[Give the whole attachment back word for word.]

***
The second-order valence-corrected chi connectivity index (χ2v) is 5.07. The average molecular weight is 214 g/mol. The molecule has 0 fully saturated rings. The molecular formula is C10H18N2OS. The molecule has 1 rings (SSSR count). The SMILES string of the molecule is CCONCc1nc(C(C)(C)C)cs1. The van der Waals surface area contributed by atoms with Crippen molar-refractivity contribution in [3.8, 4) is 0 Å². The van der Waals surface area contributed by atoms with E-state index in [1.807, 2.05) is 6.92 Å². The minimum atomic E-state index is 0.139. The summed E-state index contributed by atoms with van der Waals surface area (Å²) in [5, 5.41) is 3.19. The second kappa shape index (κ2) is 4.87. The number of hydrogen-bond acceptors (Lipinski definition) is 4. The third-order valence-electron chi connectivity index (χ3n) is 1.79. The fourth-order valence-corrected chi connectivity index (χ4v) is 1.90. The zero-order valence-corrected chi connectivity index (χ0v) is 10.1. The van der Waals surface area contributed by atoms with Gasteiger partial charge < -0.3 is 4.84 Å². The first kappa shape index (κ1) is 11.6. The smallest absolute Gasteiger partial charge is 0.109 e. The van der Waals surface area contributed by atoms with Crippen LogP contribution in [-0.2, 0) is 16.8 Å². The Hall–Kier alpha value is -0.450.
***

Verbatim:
The second-order valence-corrected chi connectivity index (χ2v) is 5.07. The average molecular weight is 214 g/mol. The molecule has 0 fully saturated rings. The molecular formula is C10H18N2OS. The molecule has 1 rings (SSSR count). The SMILES string of the molecule is CCONCc1nc(C(C)(C)C)cs1. The van der Waals surface area contributed by atoms with Crippen molar-refractivity contribution in [3.8, 4) is 0 Å². The van der Waals surface area contributed by atoms with E-state index in [1.807, 2.05) is 6.92 Å². The minimum atomic E-state index is 0.139. The summed E-state index contributed by atoms with van der Waals surface area (Å²) in [5, 5.41) is 3.19. The second kappa shape index (κ2) is 4.87. The number of hydrogen-bond acceptors (Lipinski definition) is 4. The third-order valence-electron chi connectivity index (χ3n) is 1.79. The fourth-order valence-corrected chi connectivity index (χ4v) is 1.90. The zero-order valence-corrected chi connectivity index (χ0v) is 10.1. The van der Waals surface area contributed by atoms with Gasteiger partial charge < -0.3 is 4.84 Å². The first kappa shape index (κ1) is 11.6. The smallest absolute Gasteiger partial charge is 0.109 e. The van der Waals surface area contributed by atoms with Crippen LogP contribution in [-0.2, 0) is 16.8 Å². The Hall–Kier alpha value is -0.450.